Rose and four colleagues (including Montreal-based student Mathieu Martel, who named the event), designed the disaster in consultation with students and staff. Their precision and level of detail set a precedent for simulation at NAIT, suggested CAMS simulation technologist Tom Waring. So did with their role in coordinating the event.

From a data visualization lab across campus – essentially mission control, complete with monitors showing every room in the exercise – the team moved the simulation forward, or in unexpected directions, by queuing “injects” of actors and plot twists (a distraught mother, for example, disrupting a child’s medical intervention).

Learn more about the Disaster and Emergency Management program

Their involvement, “means that we can have more complex cases because we have that structure in place,” said Waring. “It's very valuable training for the students.”

It also creates a valuable opportunity to fail, as pointed out by Buchanan’s classmate Trenton L’Ecluse, who worked with the DEM team to describe patients and treatment paths.

“I 100% expect that there's going to be multiple communication breakdowns [during the simulation],” said L’Ecluse. He welcomed them. “It gives everyone that chance to reflect on where things can be improved.”

Talking as technique

nait paramedic students participate in a health care simulation

Communication is a widely recognized area of concern in health care. “Different backgrounds can contribute to professional culture clash, which can impair team performance,” reports one 2021 study. “Communication among clinicians about the care of the critically injured patient frequently breaks down and leads to poor outcomes.”

Events like CommuniCare may help change that by equipping young professionals with skills they need to avoid clashes at the outset.

“Starting that right from the beginning of the education process really sets everything up for long-term success,” said L’Ecluse.

nait health care student with manakin patient and actor playing mom in hospital room during medical simulation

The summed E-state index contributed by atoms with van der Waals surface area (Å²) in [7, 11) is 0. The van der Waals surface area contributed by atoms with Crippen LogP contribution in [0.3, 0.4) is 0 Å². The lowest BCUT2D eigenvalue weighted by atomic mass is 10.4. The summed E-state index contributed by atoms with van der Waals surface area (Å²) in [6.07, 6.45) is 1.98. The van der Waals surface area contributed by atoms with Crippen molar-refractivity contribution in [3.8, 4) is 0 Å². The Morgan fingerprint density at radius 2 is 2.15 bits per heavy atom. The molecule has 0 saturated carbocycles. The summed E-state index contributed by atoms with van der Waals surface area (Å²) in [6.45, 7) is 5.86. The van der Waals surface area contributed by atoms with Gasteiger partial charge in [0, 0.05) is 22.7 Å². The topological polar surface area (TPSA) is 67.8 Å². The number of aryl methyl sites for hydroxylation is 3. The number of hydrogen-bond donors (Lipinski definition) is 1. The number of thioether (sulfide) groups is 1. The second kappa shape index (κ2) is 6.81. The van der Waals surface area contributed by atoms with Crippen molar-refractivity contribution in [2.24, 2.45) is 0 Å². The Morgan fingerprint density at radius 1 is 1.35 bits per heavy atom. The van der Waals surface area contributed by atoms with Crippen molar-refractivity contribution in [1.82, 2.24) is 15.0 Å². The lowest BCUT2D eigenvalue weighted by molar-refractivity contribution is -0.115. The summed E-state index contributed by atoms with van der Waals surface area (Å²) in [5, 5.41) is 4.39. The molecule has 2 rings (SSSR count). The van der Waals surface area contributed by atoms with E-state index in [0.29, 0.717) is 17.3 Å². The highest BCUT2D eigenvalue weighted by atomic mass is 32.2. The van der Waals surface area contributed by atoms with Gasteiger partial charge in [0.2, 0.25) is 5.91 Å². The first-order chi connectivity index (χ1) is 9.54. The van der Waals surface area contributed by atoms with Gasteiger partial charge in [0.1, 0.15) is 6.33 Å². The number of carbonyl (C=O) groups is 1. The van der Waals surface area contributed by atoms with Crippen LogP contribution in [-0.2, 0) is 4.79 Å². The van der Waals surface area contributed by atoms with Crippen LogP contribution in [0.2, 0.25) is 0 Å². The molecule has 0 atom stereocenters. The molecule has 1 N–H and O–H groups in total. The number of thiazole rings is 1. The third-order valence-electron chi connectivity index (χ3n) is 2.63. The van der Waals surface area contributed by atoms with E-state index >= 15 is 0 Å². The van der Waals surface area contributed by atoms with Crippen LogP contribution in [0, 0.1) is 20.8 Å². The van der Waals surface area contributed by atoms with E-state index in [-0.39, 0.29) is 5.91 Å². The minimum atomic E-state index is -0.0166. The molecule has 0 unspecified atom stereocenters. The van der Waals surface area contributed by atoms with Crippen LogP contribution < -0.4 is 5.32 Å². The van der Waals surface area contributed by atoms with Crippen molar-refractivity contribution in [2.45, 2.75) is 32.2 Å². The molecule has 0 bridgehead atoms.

While other simulations will help students nail an intubation or perfectly position a patient for X-ray, the inaugural CommuniCare prioritized talking over technique. George hopes to see that continue in the years to come, employing the meticulousness of DEM students, creativity of simulation techs, collaboration of instructors, and the ingenuity of students.

So does Buchanan. When on shift in the ambulance, Buchanan would tell new recruits that what they were about to experience is nothing like school. Thanks to having “world-class facilities” at hand, he may be playing a role scaling back that warning. With the right resources, the lines between training and reality might be effectively blurred.

“When the students who participate in this scenario enter into those situations in real life, they're going to be more prepared,” he said. “And hopefully their patient outcomes will be a reflection of that.”

Masters of disasters

nait disaster and emergency management students and instructors

As part of CommuniCare 2024, NAIT’s Disaster and Emergency Management (DEM) program played a key role in designing and facilitating a health-care simulation event in collaboration with School of Health and Life Sciences (SHLS) and Centre for Advanced Medical Simulation (CAMS) staff.

Organizers of the inaugural event include:


  • Carter Buchanan, Advances Care Paramedic student

  • Lisa George, Combined Laboratory and X-ray chair, interprofessional health education lead

  • Trenton L'Ecluse, Advances Care Paramedic student

  • Tom Waring, simulation technologist


  • Grayson Cockett, instructor, project team mentor
  • Alysha Elyk, student
  • Darrell Erickson, grad (class of ’23)
  • Jodi Manz-Henezi, chair
  • Mathieu Martel, student
  • Brady Podloski, instructor
  • Ana Potzkai, instructor, primary project team support
  • Tamara Rose, student, project team lead
  • Montana Tomiuk, student